LITTLE ROCK, Ark. — Gov. Sarah Huckabee Sanders officially signed Arkansas's newest round of tax cuts last week, bringing significant changes to rates for Arkansans. With that signature come some pieces you'll want to understand.
"We get several calls on that still," Latasha McKinney said. "I'm looking forward to the calls about this credit."
We went to those who work with taxes constantly at Liberty Tax in Little Rock. McKinney said the first thing you'll want to pay attention to is your income tax bracket, as your rate may have changed.
"Cut the top individual income tax from 4.7 to 4.4%," McKinney said. "Then the corporate income tax rate from 5.1 to 4.8%."
That 4.4% is for anyone making anywhere from $24,300 to $87,000. If you fall below that range, your rate progressively lowers to zero.
Another vital piece to pay attention to is the income tax credits, which can be up to $150 for individuals and $300 for those who file jointly.
However, don't expect to see that money in your pocket. McKinney said the way she reads the law, the credit should only go to taxes you owe the state.
"All these payments are not going to go out; it's going to go into play on paper and in your return," McKinney said. "You're truly not going to see $150."
The $150 credit starts for those making anywhere from $89,600 a year all the way down to $1. If you make more than that, the tax credit gradually decreases.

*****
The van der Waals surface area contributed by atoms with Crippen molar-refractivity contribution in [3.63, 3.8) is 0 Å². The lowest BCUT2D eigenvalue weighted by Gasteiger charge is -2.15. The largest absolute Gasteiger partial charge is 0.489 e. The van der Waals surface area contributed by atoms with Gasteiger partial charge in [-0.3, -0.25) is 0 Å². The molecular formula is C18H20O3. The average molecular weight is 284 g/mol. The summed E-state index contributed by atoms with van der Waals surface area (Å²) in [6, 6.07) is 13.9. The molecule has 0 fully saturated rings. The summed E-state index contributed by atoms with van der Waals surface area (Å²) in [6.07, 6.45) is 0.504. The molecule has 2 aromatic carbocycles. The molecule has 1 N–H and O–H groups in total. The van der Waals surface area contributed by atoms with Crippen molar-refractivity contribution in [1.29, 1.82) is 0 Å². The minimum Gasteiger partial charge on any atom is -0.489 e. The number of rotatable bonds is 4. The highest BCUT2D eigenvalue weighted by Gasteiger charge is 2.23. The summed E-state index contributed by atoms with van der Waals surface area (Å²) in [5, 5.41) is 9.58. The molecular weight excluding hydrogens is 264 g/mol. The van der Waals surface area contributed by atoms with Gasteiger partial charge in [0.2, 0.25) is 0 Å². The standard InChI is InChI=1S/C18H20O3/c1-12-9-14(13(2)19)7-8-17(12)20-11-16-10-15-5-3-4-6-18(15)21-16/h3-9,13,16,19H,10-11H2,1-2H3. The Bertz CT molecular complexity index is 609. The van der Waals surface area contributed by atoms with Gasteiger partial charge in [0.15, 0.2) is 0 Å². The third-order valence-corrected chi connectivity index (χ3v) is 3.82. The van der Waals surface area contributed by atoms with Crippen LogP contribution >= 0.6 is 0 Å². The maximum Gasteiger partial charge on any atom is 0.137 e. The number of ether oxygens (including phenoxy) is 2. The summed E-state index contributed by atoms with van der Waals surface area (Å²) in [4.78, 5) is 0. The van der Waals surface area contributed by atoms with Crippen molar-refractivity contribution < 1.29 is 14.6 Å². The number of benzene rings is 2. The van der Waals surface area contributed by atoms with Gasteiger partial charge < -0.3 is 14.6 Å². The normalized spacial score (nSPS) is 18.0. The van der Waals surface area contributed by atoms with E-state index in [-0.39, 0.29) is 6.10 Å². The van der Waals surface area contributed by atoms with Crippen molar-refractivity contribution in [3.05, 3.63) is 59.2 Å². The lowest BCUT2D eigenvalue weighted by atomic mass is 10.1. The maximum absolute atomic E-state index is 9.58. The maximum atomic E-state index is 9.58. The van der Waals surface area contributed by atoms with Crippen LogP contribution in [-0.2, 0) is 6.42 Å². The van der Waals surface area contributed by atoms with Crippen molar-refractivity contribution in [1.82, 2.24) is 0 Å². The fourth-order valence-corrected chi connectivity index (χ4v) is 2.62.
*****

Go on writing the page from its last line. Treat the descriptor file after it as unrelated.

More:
But what about those who don't owe any state income tax? We asked the governor's office for a definitive answer and are waiting to hear back.
The text of Act 6, the signed tax cuts bill, states that taxpayers can't claim more than what they owe. If you owe $0, you get $0.
McKinney said other factors could also impact your credit.
"If I had a taxpayer come in right now, it's like, 'OK, am I gonna get the credit?'" McKinney said. "I can't say, 'I don't know your income for the year. I don't know what your state situation is on the state side.'"
Thanks to an emergency clause in the bill, this is immediately law. The tax credits are retroactive to January 1, 2023, while the new tax rates go into effect next January.